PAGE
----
Jordan's individual accolades and accomplishments include five Most Valuable Player (MVP) Awards, ten All-NBA First Team designations, nine All-Defensive First Team honors, fourteen NBA All-Star Game appearances, three All-Star Game MVP Awards, ten scoring titles, three steals titles, six NBA Finals MVP Awards, and the 1988 NBA Defensive Player of the Year Award. Among his numerous accomplishments, Jordan holds the NBA records for highest career regular season scoring average (30.12 points per game) and highest career playoff scoring average (33.45 points per game). In 1999, he was named the greatest North American athlete of the 20th century by ESPN, and was second to Babe Ruth on the Associated Press's list of athletes of the century. Jordan is a two-time inductee into the Basketball Hall of Fame, having been enshrined in 2009 for his individual career, and again in 2010 as part of the group induction of the 1992 United States men's Olympic basketball team ("The Dream Team").

Jordan is also known for his product endorsements. He fueled the success of Nike's Air Jordan sneakers, which were introduced in 1985 and remain popular today.[7] Jordan also starred in the 1996 feature film Space Jam as himself. In 2006, he became part-owner and head of basketball operations for the then-Charlotte Bobcats, buying controlling interest in 2010. In 2015, Jordan became the first billionaire NBA player in history.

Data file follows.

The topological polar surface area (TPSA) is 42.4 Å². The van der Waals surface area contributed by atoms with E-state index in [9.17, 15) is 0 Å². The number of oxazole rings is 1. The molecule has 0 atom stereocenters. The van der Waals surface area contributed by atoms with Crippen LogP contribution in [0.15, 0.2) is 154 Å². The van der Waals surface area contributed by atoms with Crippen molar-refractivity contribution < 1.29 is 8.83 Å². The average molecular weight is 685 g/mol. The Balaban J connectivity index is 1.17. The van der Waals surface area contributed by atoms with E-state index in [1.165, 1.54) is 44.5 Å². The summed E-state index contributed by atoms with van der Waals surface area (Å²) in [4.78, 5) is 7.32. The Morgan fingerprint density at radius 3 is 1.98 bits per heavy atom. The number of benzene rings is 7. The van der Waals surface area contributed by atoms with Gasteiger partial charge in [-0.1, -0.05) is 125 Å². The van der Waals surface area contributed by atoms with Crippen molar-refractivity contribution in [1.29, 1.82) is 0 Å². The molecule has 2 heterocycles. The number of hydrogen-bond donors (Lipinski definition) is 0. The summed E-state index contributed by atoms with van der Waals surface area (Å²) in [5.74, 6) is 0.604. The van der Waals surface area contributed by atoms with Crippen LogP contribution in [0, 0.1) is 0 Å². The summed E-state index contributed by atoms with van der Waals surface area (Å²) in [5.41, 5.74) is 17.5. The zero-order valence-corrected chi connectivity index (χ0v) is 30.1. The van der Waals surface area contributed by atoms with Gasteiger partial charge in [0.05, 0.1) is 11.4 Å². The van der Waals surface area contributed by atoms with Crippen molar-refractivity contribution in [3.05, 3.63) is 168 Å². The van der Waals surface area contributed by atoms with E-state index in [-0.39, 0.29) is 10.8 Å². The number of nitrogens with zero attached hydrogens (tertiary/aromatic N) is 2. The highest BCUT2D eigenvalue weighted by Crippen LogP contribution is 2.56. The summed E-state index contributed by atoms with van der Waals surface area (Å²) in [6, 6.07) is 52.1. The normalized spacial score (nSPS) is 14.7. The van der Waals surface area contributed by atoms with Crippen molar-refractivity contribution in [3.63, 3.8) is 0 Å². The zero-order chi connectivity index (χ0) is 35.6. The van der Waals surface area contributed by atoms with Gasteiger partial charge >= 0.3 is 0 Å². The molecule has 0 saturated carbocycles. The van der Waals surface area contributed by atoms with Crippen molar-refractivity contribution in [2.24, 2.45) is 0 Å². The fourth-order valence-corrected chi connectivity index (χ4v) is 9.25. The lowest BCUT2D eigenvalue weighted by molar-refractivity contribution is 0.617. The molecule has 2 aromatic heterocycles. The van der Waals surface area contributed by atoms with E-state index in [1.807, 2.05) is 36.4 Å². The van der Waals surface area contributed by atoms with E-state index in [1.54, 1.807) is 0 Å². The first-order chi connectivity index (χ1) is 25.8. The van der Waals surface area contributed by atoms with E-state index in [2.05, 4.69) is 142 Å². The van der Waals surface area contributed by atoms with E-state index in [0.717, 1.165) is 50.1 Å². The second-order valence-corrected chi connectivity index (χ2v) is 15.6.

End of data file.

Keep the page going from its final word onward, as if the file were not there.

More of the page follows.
Early years

Jordan was born in Brooklyn, New York, the son of Deloris (née Peoples), who worked in banking, and James R. Jordan, Sr., an equipment supervisor. His family moved to Wilmington, North Carolina, when he was a toddler.[8]

Jordan is the fourth of five children. He has two older brothers, Larry Jordan and James R. Jordan, Jr., one older sister, Deloris, and a younger sister, Roslyn. Jordan's brother James retired in 2006 as the Command Sergeant Major of the 35th Signal Brigade of the XVIII Airborne Corps in the U.S. Army.[9]

High school career

Jordan attended Emsley A. Laney High School in Wilmington, where he anchored his athletic career by playing baseball, football, and basketball. He tried out for the varsity basketball team during his sophomore year, but at 5'11" (1.80 m), he was deemed too short to play at that level. His taller friend, Harvest Leroy Smith, was the only sophomore to make the team.[10]